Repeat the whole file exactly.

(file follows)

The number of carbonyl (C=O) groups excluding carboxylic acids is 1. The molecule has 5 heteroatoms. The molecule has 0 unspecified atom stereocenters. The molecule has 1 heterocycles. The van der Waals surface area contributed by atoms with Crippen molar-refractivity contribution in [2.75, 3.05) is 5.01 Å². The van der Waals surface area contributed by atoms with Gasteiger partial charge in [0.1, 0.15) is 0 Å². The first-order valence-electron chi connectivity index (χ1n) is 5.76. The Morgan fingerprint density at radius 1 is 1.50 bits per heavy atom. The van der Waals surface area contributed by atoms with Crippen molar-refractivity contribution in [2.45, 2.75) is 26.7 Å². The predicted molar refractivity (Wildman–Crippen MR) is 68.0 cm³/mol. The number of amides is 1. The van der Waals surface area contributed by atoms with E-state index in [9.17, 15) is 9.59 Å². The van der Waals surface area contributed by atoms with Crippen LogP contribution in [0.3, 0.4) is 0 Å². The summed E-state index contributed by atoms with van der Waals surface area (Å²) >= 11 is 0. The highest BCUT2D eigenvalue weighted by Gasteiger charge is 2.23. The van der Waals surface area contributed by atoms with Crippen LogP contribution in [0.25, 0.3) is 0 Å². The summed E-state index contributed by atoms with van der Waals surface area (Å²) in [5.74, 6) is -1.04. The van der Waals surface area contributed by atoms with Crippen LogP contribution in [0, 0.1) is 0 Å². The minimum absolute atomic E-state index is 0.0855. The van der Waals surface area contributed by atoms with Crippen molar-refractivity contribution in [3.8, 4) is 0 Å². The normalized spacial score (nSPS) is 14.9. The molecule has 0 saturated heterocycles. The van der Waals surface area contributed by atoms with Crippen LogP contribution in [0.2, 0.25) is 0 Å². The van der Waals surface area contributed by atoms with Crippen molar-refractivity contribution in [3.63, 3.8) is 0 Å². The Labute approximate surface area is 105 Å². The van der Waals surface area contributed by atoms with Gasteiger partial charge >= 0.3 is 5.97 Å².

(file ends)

The number of carbonyl (C=O) groups excluding carboxylic acids is 1. The molecule has 5 heteroatoms. The molecule has 0 unspecified atom stereocenters. The molecule has 1 heterocycles. The van der Waals surface area contributed by atoms with Crippen molar-refractivity contribution in [2.75, 3.05) is 5.01 Å². The van der Waals surface area contributed by atoms with Gasteiger partial charge in [0.1, 0.15) is 0 Å². The first-order valence-electron chi connectivity index (χ1n) is 5.76. The Morgan fingerprint density at radius 1 is 1.50 bits per heavy atom. The van der Waals surface area contributed by atoms with Crippen molar-refractivity contribution in [2.45, 2.75) is 26.7 Å². The predicted molar refractivity (Wildman–Crippen MR) is 68.0 cm³/mol. The number of amides is 1. The van der Waals surface area contributed by atoms with E-state index in [9.17, 15) is 9.59 Å². The van der Waals surface area contributed by atoms with Crippen LogP contribution in [0.3, 0.4) is 0 Å². The summed E-state index contributed by atoms with van der Waals surface area (Å²) >= 11 is 0. The highest BCUT2D eigenvalue weighted by Gasteiger charge is 2.23. The van der Waals surface area contributed by atoms with Crippen LogP contribution in [0.25, 0.3) is 0 Å². The summed E-state index contributed by atoms with van der Waals surface area (Å²) in [5.74, 6) is -1.04. The van der Waals surface area contributed by atoms with Crippen LogP contribution in [0, 0.1) is 0 Å². The minimum absolute atomic E-state index is 0.0855. The van der Waals surface area contributed by atoms with Crippen molar-refractivity contribution in [3.8, 4) is 0 Å². The normalized spacial score (nSPS) is 14.9. The molecule has 0 saturated heterocycles. The van der Waals surface area contributed by atoms with Crippen LogP contribution in [0.2, 0.25) is 0 Å². The van der Waals surface area contributed by atoms with Crippen molar-refractivity contribution in [3.63, 3.8) is 0 Å². The Labute approximate surface area is 105 Å². The van der Waals surface area contributed by atoms with Gasteiger partial charge >= 0.3 is 5.97 Å².